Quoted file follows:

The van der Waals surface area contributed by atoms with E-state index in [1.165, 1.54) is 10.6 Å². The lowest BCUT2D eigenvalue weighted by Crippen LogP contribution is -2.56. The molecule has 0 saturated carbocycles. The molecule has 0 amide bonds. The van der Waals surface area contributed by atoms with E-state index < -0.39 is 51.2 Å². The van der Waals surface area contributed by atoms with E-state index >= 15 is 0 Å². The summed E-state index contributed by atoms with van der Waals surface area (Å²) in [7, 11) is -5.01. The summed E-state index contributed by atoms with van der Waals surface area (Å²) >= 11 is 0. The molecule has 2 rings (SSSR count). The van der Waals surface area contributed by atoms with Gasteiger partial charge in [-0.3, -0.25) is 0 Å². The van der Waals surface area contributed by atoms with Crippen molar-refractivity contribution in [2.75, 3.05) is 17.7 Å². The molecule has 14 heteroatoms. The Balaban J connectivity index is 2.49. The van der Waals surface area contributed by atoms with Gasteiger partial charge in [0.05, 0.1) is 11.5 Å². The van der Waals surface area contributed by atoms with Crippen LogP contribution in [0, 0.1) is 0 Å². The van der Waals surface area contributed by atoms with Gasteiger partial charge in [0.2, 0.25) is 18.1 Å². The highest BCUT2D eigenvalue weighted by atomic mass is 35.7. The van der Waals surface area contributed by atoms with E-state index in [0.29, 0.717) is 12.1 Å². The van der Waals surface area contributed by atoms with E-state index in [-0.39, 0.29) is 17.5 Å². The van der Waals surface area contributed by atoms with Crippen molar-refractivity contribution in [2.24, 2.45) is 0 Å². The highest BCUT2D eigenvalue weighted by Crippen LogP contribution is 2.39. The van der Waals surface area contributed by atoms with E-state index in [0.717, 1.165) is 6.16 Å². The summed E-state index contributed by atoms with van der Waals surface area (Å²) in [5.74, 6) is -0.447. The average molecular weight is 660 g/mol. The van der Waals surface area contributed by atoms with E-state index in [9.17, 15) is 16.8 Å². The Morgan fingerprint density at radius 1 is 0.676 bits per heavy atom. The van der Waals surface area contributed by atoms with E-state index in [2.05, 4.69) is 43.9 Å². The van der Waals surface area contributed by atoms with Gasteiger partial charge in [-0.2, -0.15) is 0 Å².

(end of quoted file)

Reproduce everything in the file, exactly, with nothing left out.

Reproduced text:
The van der Waals surface area contributed by atoms with E-state index in [1.165, 1.54) is 10.6 Å². The lowest BCUT2D eigenvalue weighted by Crippen LogP contribution is -2.56. The molecule has 0 saturated carbocycles. The molecule has 0 amide bonds. The van der Waals surface area contributed by atoms with E-state index < -0.39 is 51.2 Å². The van der Waals surface area contributed by atoms with E-state index >= 15 is 0 Å². The summed E-state index contributed by atoms with van der Waals surface area (Å²) in [7, 11) is -5.01. The summed E-state index contributed by atoms with van der Waals surface area (Å²) >= 11 is 0. The molecule has 2 rings (SSSR count). The van der Waals surface area contributed by atoms with Gasteiger partial charge in [-0.3, -0.25) is 0 Å². The van der Waals surface area contributed by atoms with Crippen molar-refractivity contribution in [2.75, 3.05) is 17.7 Å². The molecule has 14 heteroatoms. The Balaban J connectivity index is 2.49. The van der Waals surface area contributed by atoms with Gasteiger partial charge in [0.05, 0.1) is 11.5 Å². The van der Waals surface area contributed by atoms with Crippen LogP contribution in [0, 0.1) is 0 Å². The van der Waals surface area contributed by atoms with Gasteiger partial charge in [0.2, 0.25) is 18.1 Å². The highest BCUT2D eigenvalue weighted by atomic mass is 35.7. The van der Waals surface area contributed by atoms with E-state index in [0.29, 0.717) is 12.1 Å². The van der Waals surface area contributed by atoms with E-state index in [-0.39, 0.29) is 17.5 Å². The van der Waals surface area contributed by atoms with Crippen molar-refractivity contribution in [2.24, 2.45) is 0 Å². The highest BCUT2D eigenvalue weighted by Crippen LogP contribution is 2.39. The van der Waals surface area contributed by atoms with E-state index in [0.717, 1.165) is 6.16 Å². The summed E-state index contributed by atoms with van der Waals surface area (Å²) in [5.74, 6) is -0.447. The average molecular weight is 660 g/mol. The van der Waals surface area contributed by atoms with E-state index in [9.17, 15) is 16.8 Å². The Morgan fingerprint density at radius 1 is 0.676 bits per heavy atom. The van der Waals surface area contributed by atoms with E-state index in [2.05, 4.69) is 43.9 Å². The van der Waals surface area contributed by atoms with Gasteiger partial charge in [-0.2, -0.15) is 0 Å².